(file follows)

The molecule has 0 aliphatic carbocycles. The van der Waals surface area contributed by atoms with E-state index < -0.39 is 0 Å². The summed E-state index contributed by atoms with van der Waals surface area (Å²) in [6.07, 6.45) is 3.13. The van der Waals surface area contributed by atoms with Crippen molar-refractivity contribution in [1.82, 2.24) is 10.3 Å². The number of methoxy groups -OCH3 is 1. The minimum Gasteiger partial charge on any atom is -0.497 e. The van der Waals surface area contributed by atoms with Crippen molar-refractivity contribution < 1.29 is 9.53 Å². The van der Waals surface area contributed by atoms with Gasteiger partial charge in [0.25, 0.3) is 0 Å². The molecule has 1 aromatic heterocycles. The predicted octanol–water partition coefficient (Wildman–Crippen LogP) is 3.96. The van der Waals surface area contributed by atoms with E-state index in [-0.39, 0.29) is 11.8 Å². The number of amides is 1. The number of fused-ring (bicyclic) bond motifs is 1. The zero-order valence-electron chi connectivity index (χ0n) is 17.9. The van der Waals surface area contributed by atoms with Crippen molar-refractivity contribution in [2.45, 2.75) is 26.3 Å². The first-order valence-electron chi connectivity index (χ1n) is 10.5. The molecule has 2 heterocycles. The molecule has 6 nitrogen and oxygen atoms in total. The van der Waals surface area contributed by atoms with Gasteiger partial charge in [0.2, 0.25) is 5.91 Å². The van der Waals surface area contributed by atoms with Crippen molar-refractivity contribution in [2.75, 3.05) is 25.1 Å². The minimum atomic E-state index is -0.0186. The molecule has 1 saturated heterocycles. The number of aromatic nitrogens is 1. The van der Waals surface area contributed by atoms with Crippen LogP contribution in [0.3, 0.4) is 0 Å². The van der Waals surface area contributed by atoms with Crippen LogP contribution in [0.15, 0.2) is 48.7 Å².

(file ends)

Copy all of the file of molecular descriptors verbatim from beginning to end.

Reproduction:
The molecule has 0 aliphatic carbocycles. The van der Waals surface area contributed by atoms with E-state index < -0.39 is 0 Å². The summed E-state index contributed by atoms with van der Waals surface area (Å²) in [6.07, 6.45) is 3.13. The van der Waals surface area contributed by atoms with Crippen molar-refractivity contribution in [1.82, 2.24) is 10.3 Å². The number of methoxy groups -OCH3 is 1. The minimum Gasteiger partial charge on any atom is -0.497 e. The van der Waals surface area contributed by atoms with Crippen molar-refractivity contribution < 1.29 is 9.53 Å². The van der Waals surface area contributed by atoms with Gasteiger partial charge in [0.25, 0.3) is 0 Å². The molecule has 1 aromatic heterocycles. The predicted octanol–water partition coefficient (Wildman–Crippen LogP) is 3.96. The van der Waals surface area contributed by atoms with E-state index in [-0.39, 0.29) is 11.8 Å². The number of amides is 1. The number of fused-ring (bicyclic) bond motifs is 1. The zero-order valence-electron chi connectivity index (χ0n) is 17.9. The van der Waals surface area contributed by atoms with Crippen molar-refractivity contribution in [2.45, 2.75) is 26.3 Å². The first-order valence-electron chi connectivity index (χ1n) is 10.5. The molecule has 2 heterocycles. The molecule has 6 nitrogen and oxygen atoms in total. The van der Waals surface area contributed by atoms with Gasteiger partial charge in [0.2, 0.25) is 5.91 Å². The van der Waals surface area contributed by atoms with Crippen molar-refractivity contribution in [2.75, 3.05) is 25.1 Å². The minimum atomic E-state index is -0.0186. The molecule has 1 saturated heterocycles. The number of aromatic nitrogens is 1. The van der Waals surface area contributed by atoms with Crippen LogP contribution in [0.3, 0.4) is 0 Å². The van der Waals surface area contributed by atoms with Crippen LogP contribution in [0.15, 0.2) is 48.7 Å².